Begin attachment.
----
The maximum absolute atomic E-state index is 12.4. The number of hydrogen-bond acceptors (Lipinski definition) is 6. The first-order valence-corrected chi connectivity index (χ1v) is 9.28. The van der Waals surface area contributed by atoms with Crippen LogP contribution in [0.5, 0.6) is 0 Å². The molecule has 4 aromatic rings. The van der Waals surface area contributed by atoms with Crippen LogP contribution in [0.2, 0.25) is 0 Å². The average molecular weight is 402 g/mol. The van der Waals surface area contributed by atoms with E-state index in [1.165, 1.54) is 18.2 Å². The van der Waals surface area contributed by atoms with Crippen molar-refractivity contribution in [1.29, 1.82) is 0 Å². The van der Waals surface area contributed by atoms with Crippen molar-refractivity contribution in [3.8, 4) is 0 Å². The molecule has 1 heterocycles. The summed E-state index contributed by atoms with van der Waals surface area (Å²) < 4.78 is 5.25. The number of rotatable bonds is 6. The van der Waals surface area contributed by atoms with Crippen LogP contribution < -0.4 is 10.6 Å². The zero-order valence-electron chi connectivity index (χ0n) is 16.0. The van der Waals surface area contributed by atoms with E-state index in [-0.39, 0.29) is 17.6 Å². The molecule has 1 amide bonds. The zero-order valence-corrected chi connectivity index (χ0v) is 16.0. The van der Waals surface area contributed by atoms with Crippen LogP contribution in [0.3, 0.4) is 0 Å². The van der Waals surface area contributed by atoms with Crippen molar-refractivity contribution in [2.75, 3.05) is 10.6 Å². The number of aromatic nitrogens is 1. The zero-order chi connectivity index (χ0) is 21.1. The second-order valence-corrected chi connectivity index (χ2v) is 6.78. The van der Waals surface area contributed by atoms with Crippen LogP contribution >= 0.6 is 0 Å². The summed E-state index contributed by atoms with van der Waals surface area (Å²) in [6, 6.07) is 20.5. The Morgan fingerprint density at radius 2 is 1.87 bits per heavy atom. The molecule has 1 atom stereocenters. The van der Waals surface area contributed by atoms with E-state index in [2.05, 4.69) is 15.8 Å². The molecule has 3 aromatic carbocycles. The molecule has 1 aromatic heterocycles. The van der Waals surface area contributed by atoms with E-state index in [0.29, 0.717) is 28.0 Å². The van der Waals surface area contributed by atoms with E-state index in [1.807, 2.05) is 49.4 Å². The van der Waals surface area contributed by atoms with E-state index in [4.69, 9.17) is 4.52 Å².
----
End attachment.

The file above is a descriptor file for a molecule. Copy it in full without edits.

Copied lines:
The maximum absolute atomic E-state index is 12.4. The number of hydrogen-bond acceptors (Lipinski definition) is 6. The first-order valence-corrected chi connectivity index (χ1v) is 9.28. The van der Waals surface area contributed by atoms with Crippen LogP contribution in [0.5, 0.6) is 0 Å². The molecule has 4 aromatic rings. The van der Waals surface area contributed by atoms with Crippen LogP contribution in [0.2, 0.25) is 0 Å². The average molecular weight is 402 g/mol. The van der Waals surface area contributed by atoms with E-state index in [1.165, 1.54) is 18.2 Å². The van der Waals surface area contributed by atoms with Crippen molar-refractivity contribution in [1.29, 1.82) is 0 Å². The van der Waals surface area contributed by atoms with Crippen molar-refractivity contribution in [3.8, 4) is 0 Å². The molecule has 1 heterocycles. The summed E-state index contributed by atoms with van der Waals surface area (Å²) < 4.78 is 5.25. The number of rotatable bonds is 6. The van der Waals surface area contributed by atoms with Crippen LogP contribution < -0.4 is 10.6 Å². The zero-order valence-electron chi connectivity index (χ0n) is 16.0. The van der Waals surface area contributed by atoms with E-state index in [-0.39, 0.29) is 17.6 Å². The molecule has 1 amide bonds. The zero-order valence-corrected chi connectivity index (χ0v) is 16.0. The van der Waals surface area contributed by atoms with Crippen LogP contribution in [0.3, 0.4) is 0 Å². The van der Waals surface area contributed by atoms with Crippen molar-refractivity contribution in [2.75, 3.05) is 10.6 Å². The number of aromatic nitrogens is 1. The zero-order chi connectivity index (χ0) is 21.1. The second-order valence-corrected chi connectivity index (χ2v) is 6.78. The van der Waals surface area contributed by atoms with Crippen LogP contribution >= 0.6 is 0 Å². The summed E-state index contributed by atoms with van der Waals surface area (Å²) in [6, 6.07) is 20.5. The Morgan fingerprint density at radius 2 is 1.87 bits per heavy atom. The molecule has 1 atom stereocenters. The van der Waals surface area contributed by atoms with E-state index in [2.05, 4.69) is 15.8 Å². The molecule has 3 aromatic carbocycles. The molecule has 1 aromatic heterocycles. The van der Waals surface area contributed by atoms with E-state index in [0.29, 0.717) is 28.0 Å². The van der Waals surface area contributed by atoms with E-state index in [1.807, 2.05) is 49.4 Å². The van der Waals surface area contributed by atoms with E-state index in [4.69, 9.17) is 4.52 Å².